Mickey Kaus writes:

It’s worth noting that, in the event, not only did successor Arnold Schwarzenegger get more votes (3,744,132) than Davis (3,562,487), he also got more votes than Davis got in November, 2002 (3,469,025) when Davis won reelection.

But comparing these yes-Schwarzenegger votes to the no-recall votes ignores those who voted not to recall Davis, but also voted for Schwarzenegger as their choice for governer if Davis were recalled (since they couldn’t vote for Davis). That is, the straight-up Schwarzenegger versus Davis comparison counts everyone whose first choice was Davis and whose second choice was Schwarzenegger as a yes-Schwarzenegger vote (as well as a no-recall vote), artificially inflating the Schwarzenegger count. And it counts everyone who preferred a third candidate (say, Bustamante) to Davis and Davis to Schwarzenegger as a vote for neither Davis nor Schwarzenegger, artificially deflating the Davis-versus-Schwarzenegger count.

The appropriate comparison is between voters who voted not to recall Davis, and voters who voted to recall Davis and for Schwarzenegger as the replacement candidate. Presumably this is knowable (if the ballots haven’t been destroyed), but it’s not on the Secretary of State’s summary page, at least.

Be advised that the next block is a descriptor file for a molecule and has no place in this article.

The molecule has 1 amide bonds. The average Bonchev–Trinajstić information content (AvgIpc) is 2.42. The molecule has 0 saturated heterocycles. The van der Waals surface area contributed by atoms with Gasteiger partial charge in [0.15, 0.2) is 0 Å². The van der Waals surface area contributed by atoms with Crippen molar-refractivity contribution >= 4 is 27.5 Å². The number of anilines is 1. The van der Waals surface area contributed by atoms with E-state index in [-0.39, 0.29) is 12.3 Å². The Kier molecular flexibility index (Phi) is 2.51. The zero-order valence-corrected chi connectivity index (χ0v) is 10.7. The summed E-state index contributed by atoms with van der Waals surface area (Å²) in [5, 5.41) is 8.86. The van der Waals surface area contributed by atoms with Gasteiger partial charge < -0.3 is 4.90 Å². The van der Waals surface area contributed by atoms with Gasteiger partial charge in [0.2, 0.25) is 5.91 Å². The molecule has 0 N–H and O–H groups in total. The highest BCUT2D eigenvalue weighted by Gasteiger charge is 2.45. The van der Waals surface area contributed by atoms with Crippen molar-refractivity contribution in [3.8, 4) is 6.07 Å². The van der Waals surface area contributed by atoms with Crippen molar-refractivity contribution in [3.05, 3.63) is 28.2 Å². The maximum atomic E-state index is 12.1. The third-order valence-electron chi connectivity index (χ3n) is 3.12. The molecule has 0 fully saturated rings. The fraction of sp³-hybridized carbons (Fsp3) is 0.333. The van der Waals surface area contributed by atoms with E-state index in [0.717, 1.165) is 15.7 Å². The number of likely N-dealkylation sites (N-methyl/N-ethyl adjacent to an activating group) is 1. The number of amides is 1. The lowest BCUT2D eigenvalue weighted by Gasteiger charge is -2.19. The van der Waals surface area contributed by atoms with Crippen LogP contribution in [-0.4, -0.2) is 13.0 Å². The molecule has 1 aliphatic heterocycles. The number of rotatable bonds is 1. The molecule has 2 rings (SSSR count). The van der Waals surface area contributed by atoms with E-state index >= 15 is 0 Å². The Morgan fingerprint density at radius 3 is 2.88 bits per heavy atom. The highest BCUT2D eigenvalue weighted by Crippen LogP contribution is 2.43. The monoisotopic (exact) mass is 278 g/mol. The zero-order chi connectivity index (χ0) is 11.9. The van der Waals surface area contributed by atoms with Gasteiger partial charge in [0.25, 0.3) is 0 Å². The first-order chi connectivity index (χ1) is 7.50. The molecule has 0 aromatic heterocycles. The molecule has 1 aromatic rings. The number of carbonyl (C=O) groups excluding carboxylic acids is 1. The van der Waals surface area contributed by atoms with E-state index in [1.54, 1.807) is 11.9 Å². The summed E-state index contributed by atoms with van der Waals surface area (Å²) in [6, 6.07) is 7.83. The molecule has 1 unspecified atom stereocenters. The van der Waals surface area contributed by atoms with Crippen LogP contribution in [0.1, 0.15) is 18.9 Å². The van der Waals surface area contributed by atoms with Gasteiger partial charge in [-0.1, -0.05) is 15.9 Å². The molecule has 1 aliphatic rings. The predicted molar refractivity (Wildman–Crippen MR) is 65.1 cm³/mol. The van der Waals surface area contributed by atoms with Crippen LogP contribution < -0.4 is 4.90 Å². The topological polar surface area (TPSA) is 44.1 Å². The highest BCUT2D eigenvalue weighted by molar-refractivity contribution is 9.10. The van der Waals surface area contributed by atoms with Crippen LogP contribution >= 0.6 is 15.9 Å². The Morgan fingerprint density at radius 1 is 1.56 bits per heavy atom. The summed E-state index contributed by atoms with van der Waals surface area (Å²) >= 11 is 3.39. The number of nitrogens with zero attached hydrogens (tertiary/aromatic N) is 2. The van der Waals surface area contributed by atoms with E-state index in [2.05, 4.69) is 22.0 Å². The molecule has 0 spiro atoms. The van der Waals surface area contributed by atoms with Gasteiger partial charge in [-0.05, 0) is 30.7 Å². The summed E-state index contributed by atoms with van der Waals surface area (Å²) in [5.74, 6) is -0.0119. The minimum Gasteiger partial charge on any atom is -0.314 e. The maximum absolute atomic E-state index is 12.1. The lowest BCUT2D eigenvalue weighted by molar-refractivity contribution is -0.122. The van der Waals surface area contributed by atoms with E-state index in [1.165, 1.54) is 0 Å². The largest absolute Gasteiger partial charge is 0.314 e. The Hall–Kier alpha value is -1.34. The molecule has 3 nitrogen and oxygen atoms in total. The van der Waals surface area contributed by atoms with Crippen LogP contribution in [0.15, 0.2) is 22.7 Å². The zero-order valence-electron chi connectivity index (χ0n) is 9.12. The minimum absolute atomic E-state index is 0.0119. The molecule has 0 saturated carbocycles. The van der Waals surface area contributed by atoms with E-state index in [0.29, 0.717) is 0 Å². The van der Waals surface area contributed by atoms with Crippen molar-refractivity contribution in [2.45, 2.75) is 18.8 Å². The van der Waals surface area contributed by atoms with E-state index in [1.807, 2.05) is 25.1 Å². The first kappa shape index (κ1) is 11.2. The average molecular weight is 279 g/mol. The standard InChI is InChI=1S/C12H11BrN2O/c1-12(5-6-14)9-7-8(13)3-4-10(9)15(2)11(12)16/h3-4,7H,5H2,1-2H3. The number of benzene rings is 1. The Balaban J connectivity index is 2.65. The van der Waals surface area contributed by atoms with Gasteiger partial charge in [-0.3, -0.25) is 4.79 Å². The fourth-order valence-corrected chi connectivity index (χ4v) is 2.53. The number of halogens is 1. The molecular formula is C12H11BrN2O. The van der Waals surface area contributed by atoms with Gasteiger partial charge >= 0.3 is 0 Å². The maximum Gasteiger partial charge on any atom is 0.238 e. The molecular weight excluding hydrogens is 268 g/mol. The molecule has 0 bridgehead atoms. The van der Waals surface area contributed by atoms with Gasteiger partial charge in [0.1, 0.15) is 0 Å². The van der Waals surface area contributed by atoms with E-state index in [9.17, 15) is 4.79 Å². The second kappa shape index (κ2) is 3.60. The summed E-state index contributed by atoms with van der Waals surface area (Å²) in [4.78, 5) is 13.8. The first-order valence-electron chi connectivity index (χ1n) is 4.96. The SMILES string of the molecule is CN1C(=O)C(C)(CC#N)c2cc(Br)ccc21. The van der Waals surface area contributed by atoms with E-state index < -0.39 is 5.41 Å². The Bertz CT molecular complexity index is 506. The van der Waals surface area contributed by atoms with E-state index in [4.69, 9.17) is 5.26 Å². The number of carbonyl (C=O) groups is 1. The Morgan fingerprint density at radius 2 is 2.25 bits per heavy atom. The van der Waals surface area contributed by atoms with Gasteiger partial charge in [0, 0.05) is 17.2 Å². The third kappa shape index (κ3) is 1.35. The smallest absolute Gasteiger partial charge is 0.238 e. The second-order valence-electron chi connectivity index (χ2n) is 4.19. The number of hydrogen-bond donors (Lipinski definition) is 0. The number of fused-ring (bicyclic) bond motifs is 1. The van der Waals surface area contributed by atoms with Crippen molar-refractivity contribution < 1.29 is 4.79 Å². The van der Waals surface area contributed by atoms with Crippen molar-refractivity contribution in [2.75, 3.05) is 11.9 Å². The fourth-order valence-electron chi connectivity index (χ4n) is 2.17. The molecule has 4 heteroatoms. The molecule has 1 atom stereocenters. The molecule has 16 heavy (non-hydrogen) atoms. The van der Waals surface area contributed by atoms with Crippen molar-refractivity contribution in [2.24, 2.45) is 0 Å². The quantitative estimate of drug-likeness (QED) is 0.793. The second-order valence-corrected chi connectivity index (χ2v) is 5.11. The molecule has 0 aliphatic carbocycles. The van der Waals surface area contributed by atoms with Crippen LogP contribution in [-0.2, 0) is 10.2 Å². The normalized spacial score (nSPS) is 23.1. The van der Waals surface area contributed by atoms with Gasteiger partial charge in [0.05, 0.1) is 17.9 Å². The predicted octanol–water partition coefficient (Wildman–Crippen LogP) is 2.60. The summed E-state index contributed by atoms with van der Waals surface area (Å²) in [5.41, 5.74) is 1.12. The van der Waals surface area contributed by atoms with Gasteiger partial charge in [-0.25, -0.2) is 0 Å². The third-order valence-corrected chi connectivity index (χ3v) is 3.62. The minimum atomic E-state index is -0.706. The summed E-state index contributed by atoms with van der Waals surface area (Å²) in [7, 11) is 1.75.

How could you estimate this? One (crude) estimate is that everyone who voted for Bustamante would have voted for Davis if Bustamante hadn’t been on the ballot. This over-counts (it counts voters who preferred Bustamante to Schwarzenegger and Schwarzenegger to Davis as voting for Davis), and it under-counts too (it fails to count voters who preferred some fourth candidate to Davis and Davis to Schwarzenegger as voting for Davis over Schwarzenegger). It’s not obviously worse than the yes-recall to yes-Schwarzenegger comparison, though. It gives 3,744,132 votes to Schwarzenegger and 6,172,557 votes to Davis.

Even if Davis would have only split the Democratic vote with Bustamante (that is, if Davis and Bustamente were equally popular, and if none of the Schwarzenegger votes were from crossover Democrats), Davis would have got 4,920,316 votes to Schwarzenegger’s 3,744,132 votes.

And as for the rest of the comparison:

Almost a million more people (4,416, 280) voted to recall Davis than voted to reelect him last year.

8,203,005 people voted in 2003. 7,318,618 people voted in 2002. (These figures are from dividing the subtotals by the percentages; the web sites don’t list the totals directly.) If 8,203,005 people had voted in 2002 with the same distribution, 4,314,780 would have voted against Davis, so he actually picked up about 100,000 votes.

Just something to think about.